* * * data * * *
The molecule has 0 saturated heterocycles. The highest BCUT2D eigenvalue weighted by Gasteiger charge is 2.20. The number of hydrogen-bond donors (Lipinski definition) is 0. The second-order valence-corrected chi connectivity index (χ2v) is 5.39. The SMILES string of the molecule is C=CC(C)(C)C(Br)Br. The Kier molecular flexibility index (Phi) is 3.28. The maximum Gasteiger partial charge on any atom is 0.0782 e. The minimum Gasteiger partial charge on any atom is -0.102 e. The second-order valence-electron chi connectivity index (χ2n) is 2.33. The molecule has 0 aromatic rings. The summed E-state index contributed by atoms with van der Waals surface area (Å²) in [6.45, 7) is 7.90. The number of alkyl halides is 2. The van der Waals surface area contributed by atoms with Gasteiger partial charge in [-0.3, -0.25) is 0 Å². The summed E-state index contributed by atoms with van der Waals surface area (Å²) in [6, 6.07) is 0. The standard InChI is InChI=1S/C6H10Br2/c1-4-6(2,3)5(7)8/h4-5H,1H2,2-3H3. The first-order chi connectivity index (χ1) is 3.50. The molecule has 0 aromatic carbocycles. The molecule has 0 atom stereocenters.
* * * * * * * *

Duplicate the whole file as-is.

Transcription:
The molecule has 0 saturated heterocycles. The highest BCUT2D eigenvalue weighted by Gasteiger charge is 2.20. The number of hydrogen-bond donors (Lipinski definition) is 0. The second-order valence-corrected chi connectivity index (χ2v) is 5.39. The SMILES string of the molecule is C=CC(C)(C)C(Br)Br. The Kier molecular flexibility index (Phi) is 3.28. The maximum Gasteiger partial charge on any atom is 0.0782 e. The minimum Gasteiger partial charge on any atom is -0.102 e. The second-order valence-electron chi connectivity index (χ2n) is 2.33. The molecule has 0 aromatic rings. The summed E-state index contributed by atoms with van der Waals surface area (Å²) in [6.45, 7) is 7.90. The number of alkyl halides is 2. The van der Waals surface area contributed by atoms with Gasteiger partial charge in [-0.3, -0.25) is 0 Å². The summed E-state index contributed by atoms with van der Waals surface area (Å²) in [6, 6.07) is 0. The standard InChI is InChI=1S/C6H10Br2/c1-4-6(2,3)5(7)8/h4-5H,1H2,2-3H3. The first-order chi connectivity index (χ1) is 3.50. The molecule has 0 aromatic carbocycles. The molecule has 0 atom stereocenters.